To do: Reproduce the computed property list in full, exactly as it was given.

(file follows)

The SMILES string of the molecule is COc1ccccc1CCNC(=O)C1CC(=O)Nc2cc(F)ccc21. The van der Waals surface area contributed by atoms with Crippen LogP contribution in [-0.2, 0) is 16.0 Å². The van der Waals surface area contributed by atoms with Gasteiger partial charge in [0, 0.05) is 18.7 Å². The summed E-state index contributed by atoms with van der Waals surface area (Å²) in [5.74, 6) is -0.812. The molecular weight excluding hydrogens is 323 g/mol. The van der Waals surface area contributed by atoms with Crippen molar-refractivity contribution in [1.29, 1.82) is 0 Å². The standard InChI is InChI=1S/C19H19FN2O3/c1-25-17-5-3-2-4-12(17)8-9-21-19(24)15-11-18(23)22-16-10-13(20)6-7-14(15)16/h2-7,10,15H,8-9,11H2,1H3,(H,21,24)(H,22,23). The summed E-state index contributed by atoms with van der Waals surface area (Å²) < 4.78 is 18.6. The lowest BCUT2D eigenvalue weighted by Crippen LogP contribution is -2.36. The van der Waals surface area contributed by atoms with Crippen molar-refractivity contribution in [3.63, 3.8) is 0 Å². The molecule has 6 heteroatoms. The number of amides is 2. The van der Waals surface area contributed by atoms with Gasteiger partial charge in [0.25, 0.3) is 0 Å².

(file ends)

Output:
The SMILES string of the molecule is COc1ccccc1CCNC(=O)C1CC(=O)Nc2cc(F)ccc21. The van der Waals surface area contributed by atoms with Crippen LogP contribution in [-0.2, 0) is 16.0 Å². The van der Waals surface area contributed by atoms with Gasteiger partial charge in [0, 0.05) is 18.7 Å². The summed E-state index contributed by atoms with van der Waals surface area (Å²) in [5.74, 6) is -0.812. The molecular weight excluding hydrogens is 323 g/mol. The van der Waals surface area contributed by atoms with Crippen molar-refractivity contribution in [1.29, 1.82) is 0 Å². The standard InChI is InChI=1S/C19H19FN2O3/c1-25-17-5-3-2-4-12(17)8-9-21-19(24)15-11-18(23)22-16-10-13(20)6-7-14(15)16/h2-7,10,15H,8-9,11H2,1H3,(H,21,24)(H,22,23). The summed E-state index contributed by atoms with van der Waals surface area (Å²) < 4.78 is 18.6. The lowest BCUT2D eigenvalue weighted by Crippen LogP contribution is -2.36. The van der Waals surface area contributed by atoms with Crippen molar-refractivity contribution in [3.63, 3.8) is 0 Å². The molecule has 6 heteroatoms. The number of amides is 2. The van der Waals surface area contributed by atoms with Gasteiger partial charge in [0.25, 0.3) is 0 Å².